Linchpin by Seth Godin shows us that our world is filled with factories. Factories that make widgets, insurance, websites, movies, take care of sick people and answer the phone. You can become a great factory worker if you pay attention in school, follow instructions, show up on time and try hard and in return they would take care of you. You won’t have to be brilliant, creative or to take big risks. The factories would pay you a lot of money, give you health insurance and offer you job security. It’s a pretty seductive bargain, so seductive for that century, we embraced it. We set up our school and our systems and our government to support that bargain.

For a long time it worked, but in the face of competition and technology, the bargain has fallen apart: job growth is flat at best, wages in many industries are on a negative cycle, the middle class is under siege like never before, and the future appears dismal. People are no longer being taken care of: pensions are gone, 401ks have been sliced in half and it’s hard to see where to go from here.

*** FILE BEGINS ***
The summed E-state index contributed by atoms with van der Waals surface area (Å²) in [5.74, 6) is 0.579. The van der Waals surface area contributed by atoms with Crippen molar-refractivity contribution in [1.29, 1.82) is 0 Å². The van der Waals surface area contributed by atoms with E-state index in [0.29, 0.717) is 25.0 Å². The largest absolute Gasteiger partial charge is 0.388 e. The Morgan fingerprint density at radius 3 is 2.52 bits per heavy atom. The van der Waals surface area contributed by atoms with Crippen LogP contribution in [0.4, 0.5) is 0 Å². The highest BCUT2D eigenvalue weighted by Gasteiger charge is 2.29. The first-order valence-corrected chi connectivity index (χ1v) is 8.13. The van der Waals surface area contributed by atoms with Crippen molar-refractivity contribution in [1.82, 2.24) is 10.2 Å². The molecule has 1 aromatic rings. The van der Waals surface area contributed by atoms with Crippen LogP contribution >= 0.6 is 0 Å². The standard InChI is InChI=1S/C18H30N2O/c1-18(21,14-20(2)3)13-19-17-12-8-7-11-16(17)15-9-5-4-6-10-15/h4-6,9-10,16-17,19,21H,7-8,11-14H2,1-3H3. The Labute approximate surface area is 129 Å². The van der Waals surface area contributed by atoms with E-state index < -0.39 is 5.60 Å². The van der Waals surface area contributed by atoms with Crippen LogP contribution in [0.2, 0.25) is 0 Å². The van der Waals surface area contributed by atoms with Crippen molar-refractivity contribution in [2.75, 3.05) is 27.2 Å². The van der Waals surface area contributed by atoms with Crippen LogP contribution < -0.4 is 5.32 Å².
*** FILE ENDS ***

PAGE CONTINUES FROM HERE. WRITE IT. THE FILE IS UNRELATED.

Most white-collar workers wear white collars, but they are still working in the factory. They push a pencil or process an application or type on a keyboard instead of operating a drill press. The only grease is from their take out food at lunch. But it’s factory work. The white collar job was supposed to have saved the middle class because it was machine proof. A machine could replace the guy hauling widgets, but never replace someone answering the phone. Worse, most organisations have replaced those workers.

Suddenly, in the scheme of things, it seems like the obedient worker bought into a suckers deal. You might be a hardworking secretary the one with institutional knowledge, the personal who has given so much that deserves security and respect. And whilst you deserve them, there is no guarantee you’ll get them.  The educated hardworking masses are still doing what they are told, but they are no longer getting what they deserve. It’s futile to work hard at restoring the ‘take care of you’ bargain.

You weren’t born to be a cog in the giant industrial machine, you were trained to become a cog. The bargain is gone and it’s not worth whining about and it’s not effective to complain. There’s a new bargain now, one that leverages talent and creativity and art more than it rewards obedience